In memoriam -Dr. Bruce Squires

Thursday, May 12, 2011

At a Canadian Medical Association leadership conference, Dr. Bruce Squires was introduced as a world-renowned leader in medical journals. He laughed at the idea: “overblown,” he declared in a recent interview, but allowed that he “wrote about it more than others did.” The comment was typical of Squires, who was internationally known for his mentorship, knowledge of journalology and unstoppable sense of humour. Squires passed away early on the morning of May 11, 2011, a day after his 77th birthday.

Squires was editor-in-chief at CMAJ from 1989 to 1996. He began working at the journal in 1984 as an assistant editor, then scientific co-editor (1986), scientific editor (1987) and finally editor-in-chief. 

Bruce Squires was born May 10, 1934 in Toronto, Ontario and obtained his BA at the University of Western Ontario in London, Ontario. He went on to obtain his MD (1958) and doctorate in medical research (1962) from the same institution. Following a residency and fellowship in endocrinology at Duke University Hospital in Durham, North Carolina, he returned to the University of Western Ontario as an assistant professor (physiology), rising to full professor status by 1982.

Writing was an integral part of his career. Six editions of his instructor’s manual and study guide, Physiology of the Human Body (Toronto: Saunders 1979), were published and he wrote more than 120 editorials for CMAJ, in addition toauthoring or co-authoring 16 monographs and numerous other publications.

Over the years, Squires was the recipient of numerous honours, including the Douglas Bocking Award at the University of Western Ontario for excellence in medical education and an honorary fellowship from the American Medical Writers Association. And he is the namesake for the CMAJ’s Squires Award, which has been given annually to the authors of the journal’s best research article since 2008.

In a recent interview with CMAJ for an article in honour of the journal’s 100th anniversary, Squires said the biggest change at the journal during his 13-year tenure was the increased pressure to publish quality research. Some of that pressure came from the International Committee of Medical Journal Editors, which Squires helped found in 1993, and from researchers in Canada, plus the CONSORT (Consolidated Standards of Reporting Trials) document. All this led to a much more systematic appraisal of research and much more stringent rules.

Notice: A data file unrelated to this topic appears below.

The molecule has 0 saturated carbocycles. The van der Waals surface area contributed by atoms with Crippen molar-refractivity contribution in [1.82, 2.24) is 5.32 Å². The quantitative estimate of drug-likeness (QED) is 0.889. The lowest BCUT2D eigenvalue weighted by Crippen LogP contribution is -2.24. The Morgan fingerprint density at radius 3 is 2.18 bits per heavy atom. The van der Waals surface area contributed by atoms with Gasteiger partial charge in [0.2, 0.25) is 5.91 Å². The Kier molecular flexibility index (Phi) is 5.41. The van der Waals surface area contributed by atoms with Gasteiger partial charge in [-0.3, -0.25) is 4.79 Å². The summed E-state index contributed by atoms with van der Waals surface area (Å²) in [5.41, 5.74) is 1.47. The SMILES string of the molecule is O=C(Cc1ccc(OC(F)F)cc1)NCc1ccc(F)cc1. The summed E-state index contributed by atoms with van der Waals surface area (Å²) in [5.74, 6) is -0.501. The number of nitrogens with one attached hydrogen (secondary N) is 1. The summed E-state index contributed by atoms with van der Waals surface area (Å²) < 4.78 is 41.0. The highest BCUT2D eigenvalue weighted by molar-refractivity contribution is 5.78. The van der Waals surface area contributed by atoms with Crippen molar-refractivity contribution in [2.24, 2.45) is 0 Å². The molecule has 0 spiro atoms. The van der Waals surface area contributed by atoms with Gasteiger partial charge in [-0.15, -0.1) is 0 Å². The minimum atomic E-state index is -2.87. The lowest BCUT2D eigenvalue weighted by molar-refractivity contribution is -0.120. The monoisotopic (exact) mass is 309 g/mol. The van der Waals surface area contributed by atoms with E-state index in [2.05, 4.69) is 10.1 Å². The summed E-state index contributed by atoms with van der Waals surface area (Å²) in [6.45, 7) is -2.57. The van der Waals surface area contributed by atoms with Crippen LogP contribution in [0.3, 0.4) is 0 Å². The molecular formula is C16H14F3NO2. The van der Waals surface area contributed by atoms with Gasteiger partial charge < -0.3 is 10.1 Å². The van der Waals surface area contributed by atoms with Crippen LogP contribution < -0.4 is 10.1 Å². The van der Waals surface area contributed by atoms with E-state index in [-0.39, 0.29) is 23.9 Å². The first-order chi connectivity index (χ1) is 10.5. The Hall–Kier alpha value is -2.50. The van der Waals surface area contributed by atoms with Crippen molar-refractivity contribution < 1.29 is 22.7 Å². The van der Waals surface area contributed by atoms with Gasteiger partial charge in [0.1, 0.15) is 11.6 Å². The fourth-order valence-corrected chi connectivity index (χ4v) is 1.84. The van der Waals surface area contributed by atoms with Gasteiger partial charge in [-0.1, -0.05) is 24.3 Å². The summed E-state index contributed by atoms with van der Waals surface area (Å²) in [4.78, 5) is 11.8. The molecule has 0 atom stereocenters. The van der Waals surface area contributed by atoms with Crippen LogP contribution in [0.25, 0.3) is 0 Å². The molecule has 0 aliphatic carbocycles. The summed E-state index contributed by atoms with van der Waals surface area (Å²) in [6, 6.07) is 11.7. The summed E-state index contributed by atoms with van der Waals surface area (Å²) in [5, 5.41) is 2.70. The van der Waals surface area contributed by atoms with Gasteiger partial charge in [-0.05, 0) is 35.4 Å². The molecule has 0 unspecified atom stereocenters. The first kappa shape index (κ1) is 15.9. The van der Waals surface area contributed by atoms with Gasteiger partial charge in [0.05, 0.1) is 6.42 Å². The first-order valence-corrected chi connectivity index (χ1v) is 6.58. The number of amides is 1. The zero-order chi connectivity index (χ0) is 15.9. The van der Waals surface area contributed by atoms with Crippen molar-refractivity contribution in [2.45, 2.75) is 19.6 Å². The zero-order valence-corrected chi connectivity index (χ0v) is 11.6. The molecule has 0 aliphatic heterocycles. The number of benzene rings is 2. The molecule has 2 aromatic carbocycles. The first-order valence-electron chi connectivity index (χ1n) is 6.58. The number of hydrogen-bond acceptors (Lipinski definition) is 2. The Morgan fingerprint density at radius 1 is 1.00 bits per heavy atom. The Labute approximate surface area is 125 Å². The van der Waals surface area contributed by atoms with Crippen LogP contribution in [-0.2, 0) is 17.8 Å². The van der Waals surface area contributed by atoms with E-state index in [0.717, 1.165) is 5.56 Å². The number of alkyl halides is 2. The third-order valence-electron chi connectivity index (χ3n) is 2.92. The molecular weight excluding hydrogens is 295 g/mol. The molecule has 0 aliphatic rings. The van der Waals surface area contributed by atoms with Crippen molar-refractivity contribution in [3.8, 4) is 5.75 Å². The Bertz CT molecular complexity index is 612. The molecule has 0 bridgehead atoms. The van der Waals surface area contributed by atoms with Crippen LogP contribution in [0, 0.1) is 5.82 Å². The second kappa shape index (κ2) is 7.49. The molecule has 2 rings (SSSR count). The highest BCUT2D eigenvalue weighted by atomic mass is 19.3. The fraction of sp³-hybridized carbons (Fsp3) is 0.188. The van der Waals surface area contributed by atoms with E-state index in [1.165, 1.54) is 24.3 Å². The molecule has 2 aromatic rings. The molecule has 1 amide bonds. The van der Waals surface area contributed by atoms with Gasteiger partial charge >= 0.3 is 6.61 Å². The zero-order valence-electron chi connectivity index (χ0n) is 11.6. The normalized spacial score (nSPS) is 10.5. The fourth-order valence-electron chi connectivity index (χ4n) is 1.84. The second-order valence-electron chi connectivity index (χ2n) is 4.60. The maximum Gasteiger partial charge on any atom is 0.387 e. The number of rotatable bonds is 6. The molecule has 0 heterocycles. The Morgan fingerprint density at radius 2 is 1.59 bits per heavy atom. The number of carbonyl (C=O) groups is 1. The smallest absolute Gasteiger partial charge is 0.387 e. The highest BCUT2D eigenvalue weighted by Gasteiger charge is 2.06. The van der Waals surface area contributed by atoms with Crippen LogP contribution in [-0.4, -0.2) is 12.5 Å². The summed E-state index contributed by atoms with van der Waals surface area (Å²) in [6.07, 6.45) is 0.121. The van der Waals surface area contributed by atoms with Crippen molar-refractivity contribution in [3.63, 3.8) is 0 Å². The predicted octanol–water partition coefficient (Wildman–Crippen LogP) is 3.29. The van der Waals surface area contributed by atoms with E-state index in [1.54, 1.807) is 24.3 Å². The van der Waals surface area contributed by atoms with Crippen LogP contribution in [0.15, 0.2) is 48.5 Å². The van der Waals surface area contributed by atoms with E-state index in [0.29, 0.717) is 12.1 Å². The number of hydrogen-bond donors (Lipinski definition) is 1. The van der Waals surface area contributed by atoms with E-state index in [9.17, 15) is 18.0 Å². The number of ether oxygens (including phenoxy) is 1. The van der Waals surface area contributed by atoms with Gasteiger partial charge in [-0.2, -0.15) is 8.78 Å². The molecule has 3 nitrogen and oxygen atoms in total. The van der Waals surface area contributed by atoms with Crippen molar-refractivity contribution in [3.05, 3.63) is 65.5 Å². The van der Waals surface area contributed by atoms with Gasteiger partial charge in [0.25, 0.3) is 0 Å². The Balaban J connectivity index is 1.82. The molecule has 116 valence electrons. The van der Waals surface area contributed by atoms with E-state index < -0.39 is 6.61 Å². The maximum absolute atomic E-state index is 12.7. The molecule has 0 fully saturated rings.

When Squires took over, the journal was still publishing mostly observational studies; the same sort of research it had published since 1911. Former CMAJ editor, Peter J. Morgan “and I had a lot of intense arguments regarding what should be in a manuscript and how to do it,” added Squires. His 22 years in academia served him well in bringing about the changes.

Much of Squires’ time and energy was devoted to increasing the quality of papers. Whereas other journals editorials weighed in on contentious public policy issues, Squires’ chose to clean up his own backyard; his editorials aimed to improve standards of research and reporting. Squires’ series, “What editors want from authors and peer reviewers,” covered everything from biomedical reviews to case reports, editorials to descriptive studies, biomedical statistics to illustrative materials, which proved immensely popular. Squires also looked at journal ethics and wrote editorials on contribution statements and “quackery,” reviewing and editing and editorial freedom.

Squires was an inspired leader in the world of medical journals. In 1995, he was a founder of the World Association of Medical Editors (www.wame.org), which was “put together to help the smaller or less economically advantaged journals, most of which have part-time, volunteer editors with fixed terms and very little experience,” Squires said. He was a mentor to editors in 77 countries, before stepping down from the board in 2004. He continued to run its listserv for many years.

After retiring from CMAJ, Squires also continued to work as an adjunct professor (epidemiology and community medicine) at the University of Ottawa (2003-2006) and as a consulting medical editor. Squires returned to the journal briefly in early 2006, but ill health forced him to pass the editor’s baton to Dr. Noni Macdonald.

Squires is survived by his wife of 47 years, Patricia, his daughter Patti, son, Bruce (Vice-President, Corporate Affairs, CMA), daughter-in-law Joanne Kennedy and three grandchildren, Grady, Ella and Audrey.

A service will be held in Ottawa on Saturday, May 14, 2011.

courtesy: Barbara Sibbald, CMAJ

London Free Press obituary





blog comments powered by Disqus